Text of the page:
Friday, January 30, 2009

Active sex life supposedly 'cuts prostate cancer risk' - once you're over fifty

This is all self-report and self-report is maximally unreliable in sexual matters. It is probably more a study of attributions than of behaviour

Having an active sex life in their 50s could protect men against prostate cancer, say researchers. But greater levels of sexual activity among men in their 20s could increase their chances of developing the disease in later life, they warn. Men who are `very' sexually active in their 20s and 30s are more at risk, a study shows. Researchers at Nottingham University conclude that keeping up a regular sex life - rather than excessive activity in younger years followed by a fallow period - is best for men's health.

Dr Polyxeni Dimitropoulou, now at the University of Cambridge, said: `We were keen to look at the links between sexual activity and younger men as a lot of prostate cancer studies focus on older men as the disease is more prevalent in men over 50. Hormones appear to play a key role in prostate cancer and it is very common to treat men with therapy to reduce the hormones thought to stimulate the cancer cells. `A man's sex drive is also regulated by his hormone levels, so this study examined the theory that having a high sex drive affects the risk of prostate cancer.'

Each year 30,000 new cases of prostate cancer are diagnosed in Britain. The disease remains the second most common cause of death for men in the UK, killing 10,000 a year. The study looked at the sexual practices of more than 431 men who had been diagnosed with prostate cancer in their 50s, compared with 409 cancer- free men.

Engaging in sexual activity more than 20 times a month between the 20s and 30s increased the risk of prostate cancer, says a report in this month's issue of the British Journal of Urology International. But frequent activity in a man's 40s and later appeared to have little impact on their risk. Men in their 50s who were most sexually active, engaging in sexual activity more than ten times a month, had a `small' level of protection against the disease.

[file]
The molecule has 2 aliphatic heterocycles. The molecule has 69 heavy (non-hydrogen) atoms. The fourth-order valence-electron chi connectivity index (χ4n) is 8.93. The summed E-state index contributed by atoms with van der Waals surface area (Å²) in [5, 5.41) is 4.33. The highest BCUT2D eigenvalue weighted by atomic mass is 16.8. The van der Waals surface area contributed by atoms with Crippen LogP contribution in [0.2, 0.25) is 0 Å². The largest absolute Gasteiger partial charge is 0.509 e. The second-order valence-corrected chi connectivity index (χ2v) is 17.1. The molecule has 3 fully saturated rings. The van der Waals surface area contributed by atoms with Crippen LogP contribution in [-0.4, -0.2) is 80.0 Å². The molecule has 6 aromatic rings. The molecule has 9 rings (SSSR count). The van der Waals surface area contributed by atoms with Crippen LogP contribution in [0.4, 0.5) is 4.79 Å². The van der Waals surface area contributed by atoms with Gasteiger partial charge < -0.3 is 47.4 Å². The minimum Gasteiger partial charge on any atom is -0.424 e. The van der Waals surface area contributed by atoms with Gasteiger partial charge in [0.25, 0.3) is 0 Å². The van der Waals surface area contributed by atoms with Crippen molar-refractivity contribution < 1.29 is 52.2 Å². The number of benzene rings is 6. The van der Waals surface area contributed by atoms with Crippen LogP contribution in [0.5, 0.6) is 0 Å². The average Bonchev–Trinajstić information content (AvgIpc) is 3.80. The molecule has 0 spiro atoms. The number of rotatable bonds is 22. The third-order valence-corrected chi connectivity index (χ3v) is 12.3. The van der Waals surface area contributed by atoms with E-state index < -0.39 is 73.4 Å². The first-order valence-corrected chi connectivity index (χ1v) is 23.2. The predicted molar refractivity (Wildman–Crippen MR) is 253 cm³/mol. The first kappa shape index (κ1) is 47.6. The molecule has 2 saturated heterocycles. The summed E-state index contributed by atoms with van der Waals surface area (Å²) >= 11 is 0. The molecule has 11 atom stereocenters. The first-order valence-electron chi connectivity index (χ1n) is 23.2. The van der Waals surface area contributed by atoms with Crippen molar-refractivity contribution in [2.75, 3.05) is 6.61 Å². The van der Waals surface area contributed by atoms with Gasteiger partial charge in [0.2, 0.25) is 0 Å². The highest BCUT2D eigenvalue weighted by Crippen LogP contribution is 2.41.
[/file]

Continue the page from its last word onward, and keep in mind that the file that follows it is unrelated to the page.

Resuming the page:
Dr Dimitripolou said: `One theory is that during the early years the prostate gland is more susceptible to hormonal changes and is still developing. `As men age and accumulate toxins from the diet or through their lungs, sexual activity may help release them.'

SOURCE reminder service signs up 100,000 people

My wife once said something very wise to me: "All women hate to be told they are hormonal -- especially when they are!" I have been known to mark a calendar myself

ONE hundred thousand men sick of copping a monthly serve from cranky wives and girlfriends have signed up for an online reminder service that warns when pre-menstrual syndrome (PMS) is about to hit., the brainchild of a 28-year-old bloke whose mates were too often in cycle-related strife, is designed for men who have a darling of a partner for three weeks of the month - and a demon for the rest. The reminders include pithy messages of encouragement such as "She's on yellow - tread carefully, fella" - as well as tips for how men can mitigate the damage. It tells men never to ask if a woman has PMS, and if all else fails to buy flowers, deemed to be "kryptonite to PMS."

Championing itself on the catchcry, "saving relationships one month at a time," the website also features a "national alert level" indicator for the US, showing how many women have PMS each day as well as the "overall threat index" on a scale of 1-4. CEO and founder Jordan Eisenberg developed after friends talked about the world-class diplomacy men needed to bring up the topic of PMS with their partners. "It's hard for guys to know if they did something to piss of their lady and hard to remember when PMS is, and always awkward to confront and ask the question without coming off like a jerk," he told "One of the guys actually kept track in his daily planner, and from there we decided to automate this process and offer it to the masses."

He admits that while functionality is first and foremost, some women may find the idea of their cycles being "tracked" a tad offensive. "Certainly some do," says Eisenberg, "but the majority do feel it is helpful, and the remainder at least get a kick and a laugh out of it. "Those in relationships have been overwhelmingly supportive and many have actually signed themselves up to warn their boyfriends (or) husbands. If anything, we feel we can minimise unnecessary fights by allowing men to offer some slack."

PMSBuddy started nine months ago and is now tracking the menstrual cycles of more than 100,000 women worldwide, including 4000 in Australia and 1000 in New Zealand via the site and a Facebook application. Users enter the date and length of a woman's last cycle. Women can sign up to send reminders to up to five men in their life. Anything from one to five days notice can be specified, allowing for warnings of various degrees of danger in the form of yellow, green and red alerts.

Eisenberg has received hundreds of emails of praise from both men and women, he said. And if the online forums are anything to go by, it has certainly stirred some controversy. Both women and men have written in with stories of PMS experiences, including one male who describes the once monthly bus that shows up to take his wife "to crazy town," and another who suggests all males should "just go and play golf" for a week.


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